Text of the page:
The Florida legislature presented Governor Rick Scott with the Religious Liberties bill on Monday and on Friday he signed it into law. There are two sections of the bill (link to pdf) that concern us here at Florida Citizens for Science. One of them is:
A school district may not discriminate against a student, parent, or school personnel on the basis of a religious viewpoint or religious expression.
There is no further explanation of that sentence. News stories have pointed out that the law says school personnel can participate in student-led religious activities, which is true. But that provision is in a separate section of the law as written. So, the above statement, taken at face value, says that a teacher who expresses a religious view will not be discriminated against. How far can that be taken? Will a creationist teacher be allowed to counter evolution lessons with creationist statements and then claim it’s permitted under this Florida law if confronted?
It appears that is how others are interpreting the law. The Florida Citizens’ Alliance, which is actively fighting against evolution and climate change in textbooks, has boldly stated their intention to use this law:
The group [Florida Citizens’ Alliance] supported legislation that also passed Friday to protect students and educators who wish to express their religious beliefs in school from discrimination. If signed by the governor, Flaugh said his group will use it in conjunction with the instructional materials bill to contest textbooks that demonstrate “bias toward Islam and seldom mention Christianity,” and promote those that push for a Christian view of the origins of life.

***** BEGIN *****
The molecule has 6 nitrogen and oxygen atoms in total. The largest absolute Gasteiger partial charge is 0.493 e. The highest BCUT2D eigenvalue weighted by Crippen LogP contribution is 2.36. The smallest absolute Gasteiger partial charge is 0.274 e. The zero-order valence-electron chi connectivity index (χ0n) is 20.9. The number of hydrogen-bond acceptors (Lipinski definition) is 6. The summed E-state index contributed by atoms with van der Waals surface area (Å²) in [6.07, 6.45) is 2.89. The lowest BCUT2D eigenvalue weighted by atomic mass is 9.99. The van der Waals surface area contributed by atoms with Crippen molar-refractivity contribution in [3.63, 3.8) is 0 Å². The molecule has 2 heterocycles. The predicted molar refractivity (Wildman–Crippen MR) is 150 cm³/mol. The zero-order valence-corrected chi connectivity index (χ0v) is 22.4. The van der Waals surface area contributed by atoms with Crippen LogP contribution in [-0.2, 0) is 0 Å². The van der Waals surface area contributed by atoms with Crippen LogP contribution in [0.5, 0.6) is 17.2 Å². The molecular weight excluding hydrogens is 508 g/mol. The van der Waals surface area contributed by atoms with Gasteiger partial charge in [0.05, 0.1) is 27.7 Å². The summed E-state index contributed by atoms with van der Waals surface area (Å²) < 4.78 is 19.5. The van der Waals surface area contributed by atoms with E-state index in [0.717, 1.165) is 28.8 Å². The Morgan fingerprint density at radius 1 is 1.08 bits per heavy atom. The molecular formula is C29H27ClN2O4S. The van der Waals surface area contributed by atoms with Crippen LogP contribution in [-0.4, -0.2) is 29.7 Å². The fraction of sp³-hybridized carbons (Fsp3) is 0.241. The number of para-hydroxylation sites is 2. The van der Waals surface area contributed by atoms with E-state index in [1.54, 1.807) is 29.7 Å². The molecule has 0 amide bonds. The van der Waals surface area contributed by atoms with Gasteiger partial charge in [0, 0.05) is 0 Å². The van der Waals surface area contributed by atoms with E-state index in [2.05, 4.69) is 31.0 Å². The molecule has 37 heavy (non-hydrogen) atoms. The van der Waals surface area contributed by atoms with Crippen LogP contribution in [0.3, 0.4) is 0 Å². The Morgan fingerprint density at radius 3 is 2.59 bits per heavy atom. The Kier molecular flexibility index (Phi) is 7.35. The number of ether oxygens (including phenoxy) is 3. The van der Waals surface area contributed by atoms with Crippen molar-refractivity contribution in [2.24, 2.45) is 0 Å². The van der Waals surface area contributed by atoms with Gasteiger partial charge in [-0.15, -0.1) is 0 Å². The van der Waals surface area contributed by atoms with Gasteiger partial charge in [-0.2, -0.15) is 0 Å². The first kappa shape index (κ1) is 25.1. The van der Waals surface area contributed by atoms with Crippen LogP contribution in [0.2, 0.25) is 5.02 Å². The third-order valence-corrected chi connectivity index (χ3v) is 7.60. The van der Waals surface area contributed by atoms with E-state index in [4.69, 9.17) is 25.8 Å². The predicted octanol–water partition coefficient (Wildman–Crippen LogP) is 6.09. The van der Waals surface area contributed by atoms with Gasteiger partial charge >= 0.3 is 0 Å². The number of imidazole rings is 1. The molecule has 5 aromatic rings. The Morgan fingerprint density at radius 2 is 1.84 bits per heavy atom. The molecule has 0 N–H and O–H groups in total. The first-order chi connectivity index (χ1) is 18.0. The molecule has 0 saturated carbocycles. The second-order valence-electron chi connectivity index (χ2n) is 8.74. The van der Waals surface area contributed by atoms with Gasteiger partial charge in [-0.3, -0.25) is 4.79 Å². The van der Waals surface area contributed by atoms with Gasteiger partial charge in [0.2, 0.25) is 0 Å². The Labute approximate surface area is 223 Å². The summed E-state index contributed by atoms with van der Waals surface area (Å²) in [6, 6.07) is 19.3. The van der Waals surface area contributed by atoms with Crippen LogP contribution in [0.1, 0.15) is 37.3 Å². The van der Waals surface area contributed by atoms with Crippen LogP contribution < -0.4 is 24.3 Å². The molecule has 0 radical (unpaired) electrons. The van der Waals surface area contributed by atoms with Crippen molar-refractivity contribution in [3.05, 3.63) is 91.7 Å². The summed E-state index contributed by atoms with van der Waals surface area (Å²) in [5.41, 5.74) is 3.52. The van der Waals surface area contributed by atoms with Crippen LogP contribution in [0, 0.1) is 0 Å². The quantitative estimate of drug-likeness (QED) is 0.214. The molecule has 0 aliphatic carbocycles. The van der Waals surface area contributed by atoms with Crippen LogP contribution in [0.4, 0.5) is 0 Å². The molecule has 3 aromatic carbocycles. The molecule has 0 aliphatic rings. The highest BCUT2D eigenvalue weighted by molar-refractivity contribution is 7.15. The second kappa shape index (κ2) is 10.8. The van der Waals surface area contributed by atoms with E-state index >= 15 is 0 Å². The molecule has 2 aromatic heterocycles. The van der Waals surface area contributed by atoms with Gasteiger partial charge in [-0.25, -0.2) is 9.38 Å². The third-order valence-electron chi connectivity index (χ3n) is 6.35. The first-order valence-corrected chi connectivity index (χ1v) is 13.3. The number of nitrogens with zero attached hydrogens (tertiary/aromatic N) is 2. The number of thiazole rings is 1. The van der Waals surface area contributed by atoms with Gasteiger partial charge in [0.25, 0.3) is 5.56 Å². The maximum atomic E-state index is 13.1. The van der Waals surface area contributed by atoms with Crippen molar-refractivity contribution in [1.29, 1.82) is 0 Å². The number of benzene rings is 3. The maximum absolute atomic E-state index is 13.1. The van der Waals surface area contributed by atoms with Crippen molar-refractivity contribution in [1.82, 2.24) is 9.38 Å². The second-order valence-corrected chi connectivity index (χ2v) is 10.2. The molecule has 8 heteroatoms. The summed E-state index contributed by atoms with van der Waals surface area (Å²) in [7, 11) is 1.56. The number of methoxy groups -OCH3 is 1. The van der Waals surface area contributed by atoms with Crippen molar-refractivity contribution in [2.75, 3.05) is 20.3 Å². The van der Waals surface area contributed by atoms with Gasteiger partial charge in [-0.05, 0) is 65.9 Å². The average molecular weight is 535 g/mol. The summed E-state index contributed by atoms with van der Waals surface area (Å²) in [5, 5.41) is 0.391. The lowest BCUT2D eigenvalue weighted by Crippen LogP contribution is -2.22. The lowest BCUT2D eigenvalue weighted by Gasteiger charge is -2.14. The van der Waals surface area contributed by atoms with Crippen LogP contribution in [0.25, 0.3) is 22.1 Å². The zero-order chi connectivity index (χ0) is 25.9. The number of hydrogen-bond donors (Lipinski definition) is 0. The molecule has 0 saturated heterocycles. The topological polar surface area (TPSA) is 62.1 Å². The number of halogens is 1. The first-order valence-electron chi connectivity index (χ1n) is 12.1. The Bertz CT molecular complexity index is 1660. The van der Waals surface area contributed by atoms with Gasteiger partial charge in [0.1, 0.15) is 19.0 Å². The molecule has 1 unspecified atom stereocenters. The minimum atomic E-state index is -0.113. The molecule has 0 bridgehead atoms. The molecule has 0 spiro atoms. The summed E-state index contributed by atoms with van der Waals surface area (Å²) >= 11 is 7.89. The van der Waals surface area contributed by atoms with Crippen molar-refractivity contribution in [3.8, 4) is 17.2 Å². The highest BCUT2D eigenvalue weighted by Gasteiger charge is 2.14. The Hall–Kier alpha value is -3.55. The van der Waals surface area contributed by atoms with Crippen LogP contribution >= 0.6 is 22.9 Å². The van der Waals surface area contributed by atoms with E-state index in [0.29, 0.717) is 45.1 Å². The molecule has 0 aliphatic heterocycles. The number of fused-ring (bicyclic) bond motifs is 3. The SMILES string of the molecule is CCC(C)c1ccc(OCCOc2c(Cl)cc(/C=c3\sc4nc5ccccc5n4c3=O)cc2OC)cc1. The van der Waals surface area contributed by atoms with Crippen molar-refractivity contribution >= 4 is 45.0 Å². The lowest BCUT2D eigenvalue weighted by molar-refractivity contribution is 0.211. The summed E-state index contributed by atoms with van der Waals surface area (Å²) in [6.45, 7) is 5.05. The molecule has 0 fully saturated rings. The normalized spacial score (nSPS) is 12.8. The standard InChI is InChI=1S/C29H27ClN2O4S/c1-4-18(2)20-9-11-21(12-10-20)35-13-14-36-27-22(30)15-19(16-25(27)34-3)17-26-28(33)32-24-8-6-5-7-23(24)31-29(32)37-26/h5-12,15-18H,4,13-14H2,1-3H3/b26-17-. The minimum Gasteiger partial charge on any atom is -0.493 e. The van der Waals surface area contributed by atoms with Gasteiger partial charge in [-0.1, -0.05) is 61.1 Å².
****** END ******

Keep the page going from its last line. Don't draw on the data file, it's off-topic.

“Darwin’s theory is a theory, and the biblical view is a theory, and our kids should be taught both in a balanced way,” he said.
The other section of the new law that has us worried is:
A student may express his or her religious beliefs in coursework, artwork, and other written and oral assignments free from discrimination. A student’s homework and classroom assignments shall be evaluated, regardless of their religious content, based on expected academic standards relating to the course curriculum and requirements. A student may not be penalized or rewarded based on the religious content of his or her work if the coursework, artwork, or other written or oral assignments require a student’s viewpoint to be expressed.
Let’s say that a student is given an assignment related to evolution. A student parrots the correct evolution explanation (in compliance with what the law says about evaluating assignments) but then adds creationist views. Can the teacher do anything? Teachers typically get to know their students throughout the year and it may be clear to the teacher that this student doesn’t actually understand evolution. Would it be considered “discrimination” if the teacher wants to do remediation with the student in an effort to help the student learn and understand the science?
The bill is signed into law. What now? If this new law concerns you, then it’s up to you to do something at the local level. Simply liking and sharing on social media doesn’t get the job done. You have to be an active participant in the business of your local school board and local schools. If you don’t stand up for science education where you live, who will?